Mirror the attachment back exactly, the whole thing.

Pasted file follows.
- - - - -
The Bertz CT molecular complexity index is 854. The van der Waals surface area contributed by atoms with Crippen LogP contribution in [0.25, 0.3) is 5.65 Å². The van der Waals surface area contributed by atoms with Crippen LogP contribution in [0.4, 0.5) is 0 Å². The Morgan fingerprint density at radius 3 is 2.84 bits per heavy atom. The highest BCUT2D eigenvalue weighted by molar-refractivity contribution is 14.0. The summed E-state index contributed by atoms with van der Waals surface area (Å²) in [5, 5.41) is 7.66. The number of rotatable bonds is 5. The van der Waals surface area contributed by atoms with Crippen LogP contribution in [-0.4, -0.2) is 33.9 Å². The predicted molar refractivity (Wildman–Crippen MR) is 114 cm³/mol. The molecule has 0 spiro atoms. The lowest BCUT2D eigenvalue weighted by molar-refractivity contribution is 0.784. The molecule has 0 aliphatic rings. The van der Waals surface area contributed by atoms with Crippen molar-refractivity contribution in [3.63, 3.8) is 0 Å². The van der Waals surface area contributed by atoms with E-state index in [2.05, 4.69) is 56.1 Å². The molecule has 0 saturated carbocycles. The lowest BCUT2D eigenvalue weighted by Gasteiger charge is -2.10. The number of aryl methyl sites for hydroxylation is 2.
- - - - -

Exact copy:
The Bertz CT molecular complexity index is 854. The van der Waals surface area contributed by atoms with Crippen LogP contribution in [0.25, 0.3) is 5.65 Å². The van der Waals surface area contributed by atoms with Crippen LogP contribution in [0.4, 0.5) is 0 Å². The Morgan fingerprint density at radius 3 is 2.84 bits per heavy atom. The highest BCUT2D eigenvalue weighted by molar-refractivity contribution is 14.0. The summed E-state index contributed by atoms with van der Waals surface area (Å²) in [5, 5.41) is 7.66. The number of rotatable bonds is 5. The van der Waals surface area contributed by atoms with Crippen LogP contribution in [-0.4, -0.2) is 33.9 Å². The predicted molar refractivity (Wildman–Crippen MR) is 114 cm³/mol. The molecule has 0 spiro atoms. The lowest BCUT2D eigenvalue weighted by molar-refractivity contribution is 0.784. The molecule has 0 aliphatic rings. The van der Waals surface area contributed by atoms with Crippen molar-refractivity contribution in [3.63, 3.8) is 0 Å². The van der Waals surface area contributed by atoms with E-state index in [2.05, 4.69) is 56.1 Å². The molecule has 0 saturated carbocycles. The lowest BCUT2D eigenvalue weighted by Gasteiger charge is -2.10. The number of aryl methyl sites for hydroxylation is 2.